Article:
ON THIS PAGE: You will find information about how many people learn they have this type of cancer each year and some general survival information. Remember, survival rates depend on several factors. To see other pages, use the menu on the side of your screen.
This year, an estimated 46,420 adults (23,530 men and 22,890 women) in the United States will be diagnosed with pancreatic cancer. It is estimated that 39,590 deaths (20,170 men and 19,420 women) from this disease will occur this year. Pancreatic cancer is the ninth most common cancer in women and the fourth leading cause of cancer death in men and women. As explained in the Overview, most pancreatic cancers are exocrine adenocarcinoma, and these statistics are for that type of pancreatic cancer.
Pancreatic cancer can often be difficult to diagnose because, currently, there are no specific, cost-effective screening tests that can easily and reliably find early-stage pancreatic cancer in people who have no symptoms of the disease. This means it is often not found until later stages when the cancer can no longer be removed with surgery and has spread from the pancreas to other parts of the body. The overall one-year survival rate is the percentage of people who survive at least one year after the cancer is detected, excluding those who die from other diseases. The one-year survival rate of people with pancreatic cancer is 27%, and the five-year survival rate is approximately 6%. If the cancer is detected at an early stage when surgical removal of the tumor is possible, the five-year survival rate is about 24%.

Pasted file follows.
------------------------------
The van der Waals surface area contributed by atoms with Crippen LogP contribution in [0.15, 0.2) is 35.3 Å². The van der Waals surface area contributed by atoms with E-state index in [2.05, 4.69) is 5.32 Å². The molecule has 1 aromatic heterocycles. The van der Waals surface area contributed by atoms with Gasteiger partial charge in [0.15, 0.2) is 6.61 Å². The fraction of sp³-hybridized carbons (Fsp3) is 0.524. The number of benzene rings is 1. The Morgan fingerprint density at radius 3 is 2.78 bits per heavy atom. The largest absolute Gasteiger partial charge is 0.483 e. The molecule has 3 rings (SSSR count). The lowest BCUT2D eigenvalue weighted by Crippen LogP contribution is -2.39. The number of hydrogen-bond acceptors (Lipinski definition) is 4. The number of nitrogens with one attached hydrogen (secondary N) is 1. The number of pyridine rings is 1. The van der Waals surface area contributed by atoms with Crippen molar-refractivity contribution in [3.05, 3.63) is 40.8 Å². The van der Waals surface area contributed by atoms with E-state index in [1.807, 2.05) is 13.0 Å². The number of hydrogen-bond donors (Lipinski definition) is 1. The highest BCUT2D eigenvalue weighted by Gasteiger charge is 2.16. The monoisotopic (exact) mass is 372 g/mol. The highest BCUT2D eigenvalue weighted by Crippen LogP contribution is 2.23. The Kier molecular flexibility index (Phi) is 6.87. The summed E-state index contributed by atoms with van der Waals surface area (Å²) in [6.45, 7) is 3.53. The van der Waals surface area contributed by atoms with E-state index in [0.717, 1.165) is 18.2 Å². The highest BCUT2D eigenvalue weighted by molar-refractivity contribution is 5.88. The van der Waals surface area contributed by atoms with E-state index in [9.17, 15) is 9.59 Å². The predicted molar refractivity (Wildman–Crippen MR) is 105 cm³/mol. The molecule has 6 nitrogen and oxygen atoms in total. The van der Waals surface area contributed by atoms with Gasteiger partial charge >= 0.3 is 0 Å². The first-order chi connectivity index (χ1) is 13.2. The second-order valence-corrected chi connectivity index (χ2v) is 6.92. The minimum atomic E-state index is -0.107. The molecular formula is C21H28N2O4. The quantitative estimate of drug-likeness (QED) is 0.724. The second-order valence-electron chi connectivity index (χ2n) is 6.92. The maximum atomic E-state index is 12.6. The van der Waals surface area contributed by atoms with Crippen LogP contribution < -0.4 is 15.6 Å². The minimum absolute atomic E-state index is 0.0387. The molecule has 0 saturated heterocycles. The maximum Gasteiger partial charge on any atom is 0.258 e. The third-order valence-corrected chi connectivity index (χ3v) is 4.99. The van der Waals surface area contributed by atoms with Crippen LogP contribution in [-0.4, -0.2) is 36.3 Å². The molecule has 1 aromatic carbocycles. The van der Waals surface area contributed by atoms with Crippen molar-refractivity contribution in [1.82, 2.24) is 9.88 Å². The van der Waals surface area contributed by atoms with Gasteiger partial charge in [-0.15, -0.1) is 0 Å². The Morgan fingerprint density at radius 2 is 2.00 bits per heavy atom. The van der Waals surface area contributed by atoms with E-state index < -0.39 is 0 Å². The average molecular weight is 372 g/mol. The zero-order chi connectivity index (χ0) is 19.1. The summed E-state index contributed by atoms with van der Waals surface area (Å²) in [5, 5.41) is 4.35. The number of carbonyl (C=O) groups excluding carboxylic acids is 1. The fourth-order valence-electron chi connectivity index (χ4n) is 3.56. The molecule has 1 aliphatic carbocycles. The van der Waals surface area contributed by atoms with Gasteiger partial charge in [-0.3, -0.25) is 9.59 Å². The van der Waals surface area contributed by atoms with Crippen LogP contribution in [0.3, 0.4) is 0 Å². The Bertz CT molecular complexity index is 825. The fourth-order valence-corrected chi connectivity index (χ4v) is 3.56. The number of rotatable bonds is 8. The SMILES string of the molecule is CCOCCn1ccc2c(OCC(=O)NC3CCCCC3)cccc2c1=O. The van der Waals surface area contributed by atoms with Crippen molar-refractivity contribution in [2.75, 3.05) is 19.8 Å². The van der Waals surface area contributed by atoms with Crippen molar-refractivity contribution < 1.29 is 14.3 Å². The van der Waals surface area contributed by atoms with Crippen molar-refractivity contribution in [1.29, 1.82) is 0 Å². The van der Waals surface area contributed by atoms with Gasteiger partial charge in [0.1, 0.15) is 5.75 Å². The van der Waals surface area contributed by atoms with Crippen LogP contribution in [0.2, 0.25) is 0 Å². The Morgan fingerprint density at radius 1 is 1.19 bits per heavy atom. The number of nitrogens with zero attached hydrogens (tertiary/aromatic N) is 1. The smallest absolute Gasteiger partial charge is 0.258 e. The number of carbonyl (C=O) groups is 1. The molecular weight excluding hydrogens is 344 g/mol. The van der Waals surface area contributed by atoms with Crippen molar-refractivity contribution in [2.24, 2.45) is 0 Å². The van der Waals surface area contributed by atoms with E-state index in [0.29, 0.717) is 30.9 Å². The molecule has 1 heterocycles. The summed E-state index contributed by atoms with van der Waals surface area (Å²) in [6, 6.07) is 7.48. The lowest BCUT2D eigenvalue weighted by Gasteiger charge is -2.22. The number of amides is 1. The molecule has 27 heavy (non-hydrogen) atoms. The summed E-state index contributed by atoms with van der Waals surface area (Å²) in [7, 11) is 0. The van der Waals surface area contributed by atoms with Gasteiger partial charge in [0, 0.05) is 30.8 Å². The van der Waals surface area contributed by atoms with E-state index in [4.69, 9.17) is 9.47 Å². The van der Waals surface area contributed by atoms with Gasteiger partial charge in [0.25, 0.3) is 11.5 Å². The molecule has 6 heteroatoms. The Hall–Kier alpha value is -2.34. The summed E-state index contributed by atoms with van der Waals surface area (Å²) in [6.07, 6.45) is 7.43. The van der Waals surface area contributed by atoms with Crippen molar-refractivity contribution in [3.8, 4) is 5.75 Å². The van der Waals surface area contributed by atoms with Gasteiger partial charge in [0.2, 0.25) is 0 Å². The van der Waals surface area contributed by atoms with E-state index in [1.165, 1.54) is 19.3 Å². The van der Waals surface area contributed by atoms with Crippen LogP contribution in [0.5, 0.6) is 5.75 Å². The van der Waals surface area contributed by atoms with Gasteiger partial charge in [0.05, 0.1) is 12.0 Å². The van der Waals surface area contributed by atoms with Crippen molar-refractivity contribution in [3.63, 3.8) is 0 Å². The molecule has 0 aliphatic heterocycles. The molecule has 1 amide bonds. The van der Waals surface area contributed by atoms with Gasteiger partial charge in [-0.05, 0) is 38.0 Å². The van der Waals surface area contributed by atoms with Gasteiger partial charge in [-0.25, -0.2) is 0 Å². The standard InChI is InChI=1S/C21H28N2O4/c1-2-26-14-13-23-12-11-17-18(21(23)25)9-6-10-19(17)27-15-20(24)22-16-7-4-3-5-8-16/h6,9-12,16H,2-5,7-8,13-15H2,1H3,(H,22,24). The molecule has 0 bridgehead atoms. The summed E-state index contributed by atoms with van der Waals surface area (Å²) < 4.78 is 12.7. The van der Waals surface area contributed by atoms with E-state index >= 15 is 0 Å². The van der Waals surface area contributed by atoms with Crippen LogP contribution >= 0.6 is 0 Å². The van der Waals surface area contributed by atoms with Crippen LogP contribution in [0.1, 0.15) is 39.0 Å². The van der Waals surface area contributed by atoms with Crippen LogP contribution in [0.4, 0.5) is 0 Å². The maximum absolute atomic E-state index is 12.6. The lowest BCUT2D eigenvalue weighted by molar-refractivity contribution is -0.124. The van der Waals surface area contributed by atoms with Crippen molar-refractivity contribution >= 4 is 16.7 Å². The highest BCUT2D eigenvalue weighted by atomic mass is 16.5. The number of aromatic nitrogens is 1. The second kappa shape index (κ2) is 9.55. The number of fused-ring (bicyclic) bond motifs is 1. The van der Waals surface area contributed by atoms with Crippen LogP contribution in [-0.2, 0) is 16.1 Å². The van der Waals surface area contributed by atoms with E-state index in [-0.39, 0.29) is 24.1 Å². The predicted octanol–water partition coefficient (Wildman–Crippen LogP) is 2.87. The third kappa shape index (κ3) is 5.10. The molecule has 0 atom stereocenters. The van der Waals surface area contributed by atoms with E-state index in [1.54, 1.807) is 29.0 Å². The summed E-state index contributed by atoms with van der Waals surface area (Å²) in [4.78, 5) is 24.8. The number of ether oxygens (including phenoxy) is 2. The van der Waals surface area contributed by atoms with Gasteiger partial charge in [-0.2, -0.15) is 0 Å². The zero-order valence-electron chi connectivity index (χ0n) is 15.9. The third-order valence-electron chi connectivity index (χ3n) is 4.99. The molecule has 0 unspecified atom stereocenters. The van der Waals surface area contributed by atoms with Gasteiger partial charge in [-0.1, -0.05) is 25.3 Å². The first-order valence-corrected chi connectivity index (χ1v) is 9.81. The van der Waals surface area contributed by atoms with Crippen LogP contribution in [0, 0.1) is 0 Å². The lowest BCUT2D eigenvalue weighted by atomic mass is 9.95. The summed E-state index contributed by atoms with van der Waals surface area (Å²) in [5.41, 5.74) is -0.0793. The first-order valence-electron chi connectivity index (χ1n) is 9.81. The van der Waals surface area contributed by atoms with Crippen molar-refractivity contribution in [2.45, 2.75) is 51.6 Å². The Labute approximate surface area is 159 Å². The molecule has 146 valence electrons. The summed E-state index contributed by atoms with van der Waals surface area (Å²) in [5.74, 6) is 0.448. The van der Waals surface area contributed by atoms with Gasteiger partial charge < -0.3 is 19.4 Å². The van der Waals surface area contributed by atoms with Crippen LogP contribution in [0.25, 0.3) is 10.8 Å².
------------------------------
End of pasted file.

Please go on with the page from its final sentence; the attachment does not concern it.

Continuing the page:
Cancer survival statistics should be interpreted with caution. These estimates are based on data from thousands of people with this type of cancer in the United States each year, but the actual risk for a particular individual may differ. It is not possible to tell a person how long he or she will live with pancreatic cancer. Because the survival statistics are measured in one-year or five-year intervals, they may not represent advances made in the treatment or diagnosis of this cancer.
Learn more about understanding statistics.
Statistics adapted from the American Cancer Society's publication, Cancer Facts & Figures 2014.
To continue reading this guide, use the menu on the side of your screen to select another section.